Pavithra Rajendran is a Lecturer attached to the Department of Public and International Law, Faculty of Law, University of Colombo, Sri Lanka and an Attorney-at-Law of the Supreme Court of Sri Lanka. She graduated with a Second Class Upper Division in her Bachelor of Laws degree at the Faculty of Law, University of Colombo, Sri Lanka which is the only faculty of law in Sri Lanka. She also holds an LL.M degree from her alma mater, focusing on Criminal Justice, Gender Justice, and Women’s Rights Law, and Constitutional Law. In her dissertation, she proposed a rights-based approach to the criminal law of Sri Lanka (“Cumulative Provocation as a mitigatory defense in criminal liabilities: A model for Sri Lanka”). Pavithra is also a member of the executive researchers at the Centre for Environmental Law and Policy (CELP), Sri Lanka, a leading environmental law research institute affiliated with the University of Colombo, while also serving as an Academic Coordinator at the Centre for the Study of Human Rights (CSHR), where she had begun her career as a researcher. Pavithra has published and presented several research papers in national and regional forums. One of her works titled, “The Law Relating to the Protection of a Witness in Sri Lanka: A Comparative Study with India and England” ranked within the top 15 regional texts, in the book named, “Global thoughts and opinions on the criminal law vis a vis criminal justice system” (ISBN No: 978-81-941524-5-3, The Law Learners, India.) Pavithra collaborates with different national, regional, and international organizations such as Centre for Equality and Justice (CEJ), Centre for Environmental Justice (CEJ), National Peace Council (NPC), Helvetas Sri Lanka, Forum for Rural Income and Environmental Development Service (FRIENDS), and International Youth Alliance for Peace, now widening her research areas to span criminal law, gender justice, minority rights, environmental law, international humanitarian law, transitional justice, victimology, law and religion, trafficking in persons, and human rights law.
Pavithra received the Fulbright Sri Lanka Scholarship, and was also awarded a partial scholarship by Notre Dame Law School’s Human Rights LL.M. Program.
Ewa Rejman (Poland)
Ewa Rejman is a Polish human rights lawyer who previously worked at the Permanent Mission of the Holy See to the United Nations, focusing on work at the Second, Third, and Sixth Committee of the UN General Assembly, the Commission on the Status of Women, the Commission for Social Development, and the Commission on Population and Development. She received her master’s degree from the University of Wrocław (Poland) in 2021 with her thesis concerning the relationship between freedom of conscience and “new human rights.” During her studies, she spent a semester abroad at the University of Bologna (Italy). In the past she served as a Chapter Coordinator for the World Youth Alliance in Poland and worked as a journalist for the Polish edition of Aleteia website publishing more than 200 articles in total. In addition to that she worked as an intern at the Institute of Justice in Poland and later as a legal analyst at the Higher Academy of Justice System. She is particularly interested in pursuing law and bioethics, religious freedom, and children’s rights.
Ewa was awarded a full scholarship under Notre Dame Law School’s Human Rights LL.M. Program.
Ana Clara Rivero (Argentina)
Ana Clara Rivero is an Argentinean human rights lawyer, who obtained her law degree from University of Buenos Aires in 2017, with an orientation in Criminal Law and International Public Law. While in law school, Ana participated in the International Moot Court Competition before the International Criminal Court, as well as the Clara Barton International Humanitarian Law Competition. In 2018, she started working as a law clerk at the Justice System of Argentina. Today, she works at the Superior Court of Justice of the City of Buenos Aires, focusing on the review of the constitutionality of criminal cases handled by lower courts. She is also a junior lecturer and a researcher at University of Buenos Aires and at Police Academy of the City of Buenos Aires.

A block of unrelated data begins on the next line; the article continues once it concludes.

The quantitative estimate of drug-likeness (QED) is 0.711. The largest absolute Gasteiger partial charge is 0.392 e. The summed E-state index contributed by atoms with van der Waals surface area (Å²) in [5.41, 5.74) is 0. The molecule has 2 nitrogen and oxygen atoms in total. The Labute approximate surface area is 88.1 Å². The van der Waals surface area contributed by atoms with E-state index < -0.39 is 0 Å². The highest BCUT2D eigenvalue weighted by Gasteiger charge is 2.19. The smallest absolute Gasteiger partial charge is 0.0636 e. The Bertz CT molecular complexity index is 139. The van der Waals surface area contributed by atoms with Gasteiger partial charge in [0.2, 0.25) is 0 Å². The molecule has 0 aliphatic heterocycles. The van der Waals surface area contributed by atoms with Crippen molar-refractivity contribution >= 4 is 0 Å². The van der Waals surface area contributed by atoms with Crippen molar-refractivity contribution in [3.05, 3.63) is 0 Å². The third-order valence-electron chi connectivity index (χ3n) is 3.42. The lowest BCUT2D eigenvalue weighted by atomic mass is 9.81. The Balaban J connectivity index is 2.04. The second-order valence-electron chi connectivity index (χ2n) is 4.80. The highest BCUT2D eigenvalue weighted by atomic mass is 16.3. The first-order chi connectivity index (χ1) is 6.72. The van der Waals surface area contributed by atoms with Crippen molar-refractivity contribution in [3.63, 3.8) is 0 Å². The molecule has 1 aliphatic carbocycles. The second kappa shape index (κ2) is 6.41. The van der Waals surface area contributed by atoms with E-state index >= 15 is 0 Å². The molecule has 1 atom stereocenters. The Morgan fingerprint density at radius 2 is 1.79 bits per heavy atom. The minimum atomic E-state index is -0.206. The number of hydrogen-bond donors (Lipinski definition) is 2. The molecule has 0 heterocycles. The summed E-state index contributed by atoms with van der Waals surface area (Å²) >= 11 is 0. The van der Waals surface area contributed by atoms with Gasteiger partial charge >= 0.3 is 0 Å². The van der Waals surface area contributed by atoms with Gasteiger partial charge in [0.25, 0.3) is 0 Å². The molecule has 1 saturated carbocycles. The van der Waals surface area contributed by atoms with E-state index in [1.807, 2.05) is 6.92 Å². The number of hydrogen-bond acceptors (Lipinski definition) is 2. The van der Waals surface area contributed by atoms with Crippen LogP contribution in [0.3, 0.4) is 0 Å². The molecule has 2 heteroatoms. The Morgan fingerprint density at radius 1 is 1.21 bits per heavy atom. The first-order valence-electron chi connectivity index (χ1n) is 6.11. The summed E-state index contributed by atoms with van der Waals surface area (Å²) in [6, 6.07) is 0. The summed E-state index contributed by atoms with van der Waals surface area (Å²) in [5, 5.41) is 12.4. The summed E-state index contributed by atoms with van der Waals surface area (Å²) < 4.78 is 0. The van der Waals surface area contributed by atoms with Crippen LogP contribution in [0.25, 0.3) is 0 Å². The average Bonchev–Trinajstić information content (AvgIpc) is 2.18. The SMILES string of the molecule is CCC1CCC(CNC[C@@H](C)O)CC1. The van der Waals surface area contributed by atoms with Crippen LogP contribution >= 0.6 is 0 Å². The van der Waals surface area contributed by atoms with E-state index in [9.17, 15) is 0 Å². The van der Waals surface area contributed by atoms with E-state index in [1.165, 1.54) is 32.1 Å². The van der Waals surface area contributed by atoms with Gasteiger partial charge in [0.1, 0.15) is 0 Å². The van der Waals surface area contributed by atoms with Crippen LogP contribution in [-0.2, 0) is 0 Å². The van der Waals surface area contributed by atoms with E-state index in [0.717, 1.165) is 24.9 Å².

Ana is a Fulbright Argentina Scholarship recipient from the 2022-2023 Fulbright Student Program, and awarded a partial scholarship under Notre Dame Law School’s Human Rights LL.M. Program.
Josemaría Rodríguez Conca (Chile)
Josemaría Rodríguez Conca is a Chilean human rights lawyer, formerly from the Chilean Undersecretariat of Human Rights and serving thereafter as the Head of the Department of Human Rights Protection Systems at the Chilean Ministry of Justice of the Government of Chile. Prior to this appointment, he worked at the Chilean Ministry of International Relations in the Directorate of International Economics Relations. Josemaria received bachelor’s degree in law from the Pontificia Universidad Católica de Chile in 2012, a Postgraduate Diploma in International Studies from the same University, and also holds a Master of Science in International Relations degree from the University of Edinburgh in the United Kingdom. Josemaria first worked at the Human Rights Office of the Corporación de Asistencia Judicial Metropolitana and was sworn in as a lawyer, by the Supreme Court of Chile, in 2013. Later, in his positions within the Chilean government, Josemaria participated in litigation representing the State of Chile at the Inter-American Commission of Human Rights and the Inter-American Court of Human Rights, as well as supervising Chile’s submission of various periodic reports to the United Nations Human Rights treaty bodies. Josemaria has also served as teaching assistant in the course Fundamentals Protection of Human Rights at the Pontificia Universidad Católica de Chile.
Josemaria was awarded a tuition and partial living stipend scholarship under Notre Dame Law School’s Human Rights LL.M. Program, and is a recipient of the Rita Cari Bahr Fellowship.
Yin Yin Win (Myanmar)
Yin Yin Win was Professor and Head of the Department of Law at Taunggyi University, Myanmar (Burma) in 2016, and thereafter full Professor at the University of Yangon in 2021, focusing her teaching and research on environmental law, human rights law, and intellectual property law in Myanmar, until the Myanmar military junta ordered the mass arrests of academics during the military’s violent February 2021 coup that seized control after Aung Saan Suu Kyi’s National League for Democracy won the Myanmar general elections. Yin Yin previously served in 2012 as Head of the Department of Law at Myitkyina University, Myanmar (Burma) and Associate Professor at the Department of Law at the University of Yangon, and was an Executive Council Member of the Asian Society of International Law in 2019. Yin Yin holds a Phd (2009) from the University of Yangon in Myanmar, a Master of Laws (2006) degree from Niigata University in Japan, and her Bachelor of Laws (1995) and Master of Laws (2000) also from the University of Yangon. Yin Yin has published extensively in Myanmar, including textbooks in international law and international institutions, and spearheaded improvements to environmental law teaching in Myanmar. Prior to the Myanmar military junta’s violent overthrow of the democratically elected government in 2021, Yin Yin also provided legal advice for the legal drafting committee of local governments in Kachin State and Shan State, Myanmar (Burma). After fleeing arrest and persecution in Myanmar as a refugee and crossing the border to Thailand, Yin Yin served as a Visiting Scholar at Brooklyn Law School in the United States from August 2021 to July 2022.
Yin Yin was awarded a full scholarship under Notre Dame Law School’s Human Rights LL.M. Program.